It is no doubt that the Black Stars is the biggest brand in this country and therefore anybody will prefer to be associated with the team. When Kurt Okraku took over office and fired Kwesi Appiah after the 2019 AFCON in Egypt, people agitated against the decision but the FA defended their decision. CK Akonnor who had then worked with Kurt Okraku at Dreams FC had the nod as the new Black Stars gaffer. An appointment that many felt it is not worthy despite Akonnor’s services for the national team as a former player. Following Akonnor’s appointment, Kurt Okraku in an interview with Joy FM reiterated that the era where player selection was made only by the coach and the technical team is a thing of the past and therefore there will be a meeting to scrutinize and interrogate the call-up. He added that if he [Kurt Okraku] is not able to attend the meeting, he will appoint someone to represent him. Kurt Okraku was taken to the cleaners after uttering such words. Fast forward, rumours consistently emerged that players were imposed on CK Akonnor. These rumours went rife and no member of the Executive Council of the FA made an attempt to quash these rumours. Indeed, Benjamin Tetteh, John Antwi, among other players that Kurt Okraku agitated for their constant exclusion from the Black Stars when he was not the president of the FA all earned call up to the national team when Akonnor was appointed. Their inclusion was questioned by many but the question was did they merit their call up? I believe we know the answer.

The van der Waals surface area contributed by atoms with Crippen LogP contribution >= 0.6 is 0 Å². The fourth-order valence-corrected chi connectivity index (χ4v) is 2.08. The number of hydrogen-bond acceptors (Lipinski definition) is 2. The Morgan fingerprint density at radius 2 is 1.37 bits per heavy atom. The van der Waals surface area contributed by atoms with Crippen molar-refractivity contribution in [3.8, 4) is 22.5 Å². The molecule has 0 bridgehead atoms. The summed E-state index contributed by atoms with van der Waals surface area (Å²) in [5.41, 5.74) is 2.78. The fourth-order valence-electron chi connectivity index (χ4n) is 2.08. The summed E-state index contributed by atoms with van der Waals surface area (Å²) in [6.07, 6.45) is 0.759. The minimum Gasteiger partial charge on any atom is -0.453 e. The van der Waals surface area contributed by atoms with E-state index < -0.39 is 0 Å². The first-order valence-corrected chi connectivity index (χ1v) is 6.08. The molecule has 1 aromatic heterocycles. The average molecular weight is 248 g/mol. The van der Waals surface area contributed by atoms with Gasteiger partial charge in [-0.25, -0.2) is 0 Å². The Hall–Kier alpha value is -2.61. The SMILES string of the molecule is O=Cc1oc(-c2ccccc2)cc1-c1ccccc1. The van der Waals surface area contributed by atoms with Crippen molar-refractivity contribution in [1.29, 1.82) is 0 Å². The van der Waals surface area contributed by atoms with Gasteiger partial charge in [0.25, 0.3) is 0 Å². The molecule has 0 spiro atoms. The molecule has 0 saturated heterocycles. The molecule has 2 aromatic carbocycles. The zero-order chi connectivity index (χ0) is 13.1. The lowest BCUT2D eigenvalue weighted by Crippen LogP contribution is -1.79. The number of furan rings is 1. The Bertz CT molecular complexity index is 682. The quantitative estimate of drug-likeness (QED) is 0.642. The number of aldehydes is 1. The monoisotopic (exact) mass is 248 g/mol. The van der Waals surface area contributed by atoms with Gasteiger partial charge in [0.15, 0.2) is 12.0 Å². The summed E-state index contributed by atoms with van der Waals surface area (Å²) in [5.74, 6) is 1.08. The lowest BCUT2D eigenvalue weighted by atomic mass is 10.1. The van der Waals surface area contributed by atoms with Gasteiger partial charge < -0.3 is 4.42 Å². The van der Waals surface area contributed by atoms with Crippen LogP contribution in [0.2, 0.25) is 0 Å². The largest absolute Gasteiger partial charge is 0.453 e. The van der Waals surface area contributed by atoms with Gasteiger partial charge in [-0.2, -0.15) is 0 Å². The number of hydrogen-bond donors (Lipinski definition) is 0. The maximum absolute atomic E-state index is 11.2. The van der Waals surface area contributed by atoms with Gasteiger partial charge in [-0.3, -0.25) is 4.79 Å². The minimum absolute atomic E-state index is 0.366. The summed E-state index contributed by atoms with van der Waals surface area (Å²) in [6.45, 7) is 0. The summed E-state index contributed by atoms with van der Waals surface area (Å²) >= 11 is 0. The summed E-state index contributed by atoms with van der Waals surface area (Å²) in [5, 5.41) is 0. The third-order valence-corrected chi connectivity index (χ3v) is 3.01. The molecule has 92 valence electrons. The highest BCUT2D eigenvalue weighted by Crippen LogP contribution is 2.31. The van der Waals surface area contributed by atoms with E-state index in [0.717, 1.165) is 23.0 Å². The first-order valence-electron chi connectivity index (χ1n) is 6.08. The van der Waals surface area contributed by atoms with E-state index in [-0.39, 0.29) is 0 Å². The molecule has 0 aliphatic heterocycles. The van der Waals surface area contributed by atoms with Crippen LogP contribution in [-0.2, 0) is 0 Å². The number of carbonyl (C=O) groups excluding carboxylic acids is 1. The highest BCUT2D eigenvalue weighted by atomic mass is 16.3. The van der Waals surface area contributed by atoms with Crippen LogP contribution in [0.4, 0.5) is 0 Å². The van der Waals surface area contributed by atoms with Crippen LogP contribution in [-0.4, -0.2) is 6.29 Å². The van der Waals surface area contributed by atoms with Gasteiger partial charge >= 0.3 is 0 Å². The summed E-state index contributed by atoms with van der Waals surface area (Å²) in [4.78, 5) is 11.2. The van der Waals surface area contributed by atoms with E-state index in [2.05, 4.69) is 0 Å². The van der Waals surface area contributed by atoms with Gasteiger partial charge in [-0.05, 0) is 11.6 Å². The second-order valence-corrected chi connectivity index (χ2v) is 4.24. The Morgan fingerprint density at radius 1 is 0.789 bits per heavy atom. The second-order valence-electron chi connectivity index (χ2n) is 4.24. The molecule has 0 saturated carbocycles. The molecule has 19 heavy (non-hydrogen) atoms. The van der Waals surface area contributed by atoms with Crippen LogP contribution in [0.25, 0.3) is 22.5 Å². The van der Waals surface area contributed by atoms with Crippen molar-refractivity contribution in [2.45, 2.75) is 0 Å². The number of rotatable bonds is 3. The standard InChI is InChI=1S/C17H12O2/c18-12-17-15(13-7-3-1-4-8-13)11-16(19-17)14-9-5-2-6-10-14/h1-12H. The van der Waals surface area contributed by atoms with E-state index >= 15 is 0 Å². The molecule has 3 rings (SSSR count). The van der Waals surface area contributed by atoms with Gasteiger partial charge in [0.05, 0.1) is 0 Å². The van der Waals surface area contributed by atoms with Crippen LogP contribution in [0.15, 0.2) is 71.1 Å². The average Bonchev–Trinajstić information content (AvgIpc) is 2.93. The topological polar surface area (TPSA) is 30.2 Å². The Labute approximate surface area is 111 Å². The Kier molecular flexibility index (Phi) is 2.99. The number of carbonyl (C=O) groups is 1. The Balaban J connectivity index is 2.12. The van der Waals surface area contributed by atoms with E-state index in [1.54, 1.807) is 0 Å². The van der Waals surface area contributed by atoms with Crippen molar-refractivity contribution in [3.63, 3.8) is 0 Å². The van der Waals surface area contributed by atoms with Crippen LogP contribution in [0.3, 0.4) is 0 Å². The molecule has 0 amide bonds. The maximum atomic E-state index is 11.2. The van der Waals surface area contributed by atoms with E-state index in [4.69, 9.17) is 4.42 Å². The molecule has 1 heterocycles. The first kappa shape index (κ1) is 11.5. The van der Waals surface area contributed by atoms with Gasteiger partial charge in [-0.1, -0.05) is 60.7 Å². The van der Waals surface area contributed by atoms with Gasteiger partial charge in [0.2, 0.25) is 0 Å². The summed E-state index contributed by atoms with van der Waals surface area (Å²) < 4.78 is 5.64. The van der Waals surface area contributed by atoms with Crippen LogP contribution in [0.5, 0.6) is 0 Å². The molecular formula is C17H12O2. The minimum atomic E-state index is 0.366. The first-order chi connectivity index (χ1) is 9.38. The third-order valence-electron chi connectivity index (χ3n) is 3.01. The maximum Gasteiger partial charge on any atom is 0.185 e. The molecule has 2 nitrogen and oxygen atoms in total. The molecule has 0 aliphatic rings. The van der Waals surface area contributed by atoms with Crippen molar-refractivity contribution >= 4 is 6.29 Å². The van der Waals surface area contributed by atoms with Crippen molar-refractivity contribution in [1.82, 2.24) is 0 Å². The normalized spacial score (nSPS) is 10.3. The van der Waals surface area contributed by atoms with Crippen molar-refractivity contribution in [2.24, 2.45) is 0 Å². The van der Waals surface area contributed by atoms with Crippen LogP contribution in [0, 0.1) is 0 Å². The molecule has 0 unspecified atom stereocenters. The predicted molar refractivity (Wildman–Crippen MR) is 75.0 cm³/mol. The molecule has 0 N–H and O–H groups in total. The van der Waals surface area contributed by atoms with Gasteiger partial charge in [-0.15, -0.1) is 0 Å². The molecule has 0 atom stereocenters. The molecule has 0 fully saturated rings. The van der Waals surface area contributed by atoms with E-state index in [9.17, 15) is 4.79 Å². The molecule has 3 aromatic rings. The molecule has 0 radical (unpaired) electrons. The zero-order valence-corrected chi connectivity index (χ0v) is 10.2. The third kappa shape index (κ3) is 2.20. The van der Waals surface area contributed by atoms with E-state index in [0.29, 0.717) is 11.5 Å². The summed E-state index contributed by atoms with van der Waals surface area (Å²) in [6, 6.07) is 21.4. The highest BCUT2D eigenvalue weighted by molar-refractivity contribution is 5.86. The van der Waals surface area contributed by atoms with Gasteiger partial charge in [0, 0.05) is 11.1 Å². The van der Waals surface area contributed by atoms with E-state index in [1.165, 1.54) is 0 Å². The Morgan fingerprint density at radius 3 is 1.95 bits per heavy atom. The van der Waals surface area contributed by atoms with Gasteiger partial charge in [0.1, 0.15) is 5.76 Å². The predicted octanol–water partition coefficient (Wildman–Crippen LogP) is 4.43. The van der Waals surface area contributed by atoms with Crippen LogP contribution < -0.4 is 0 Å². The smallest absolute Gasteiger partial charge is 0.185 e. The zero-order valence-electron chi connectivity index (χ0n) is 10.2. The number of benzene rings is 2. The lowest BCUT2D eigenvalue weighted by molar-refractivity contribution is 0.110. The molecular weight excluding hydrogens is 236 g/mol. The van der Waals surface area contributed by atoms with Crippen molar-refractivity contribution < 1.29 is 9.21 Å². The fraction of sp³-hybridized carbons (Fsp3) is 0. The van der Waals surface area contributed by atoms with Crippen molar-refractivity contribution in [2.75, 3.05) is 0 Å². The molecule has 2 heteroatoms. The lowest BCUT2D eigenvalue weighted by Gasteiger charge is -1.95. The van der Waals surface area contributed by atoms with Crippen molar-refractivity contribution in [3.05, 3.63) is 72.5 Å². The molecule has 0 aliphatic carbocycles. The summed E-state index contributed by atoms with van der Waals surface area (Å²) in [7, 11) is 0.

Again, one player whose constant inclusion got Ghanaians irritated was Philemon Baffour. This is a player who was a member of the U-20 team that won the CAF Championship but his call up got Ghanaians talking. Prior to the 2021 AFCON, Baffour had earned seven straight call ups to the Black Stars but has not featured in any of those call ups. His inclusion was ironically defended by Kurt Okraku and some members of Dreams FC. It is openly known that Kurt Okraku owns Philemon Baffour.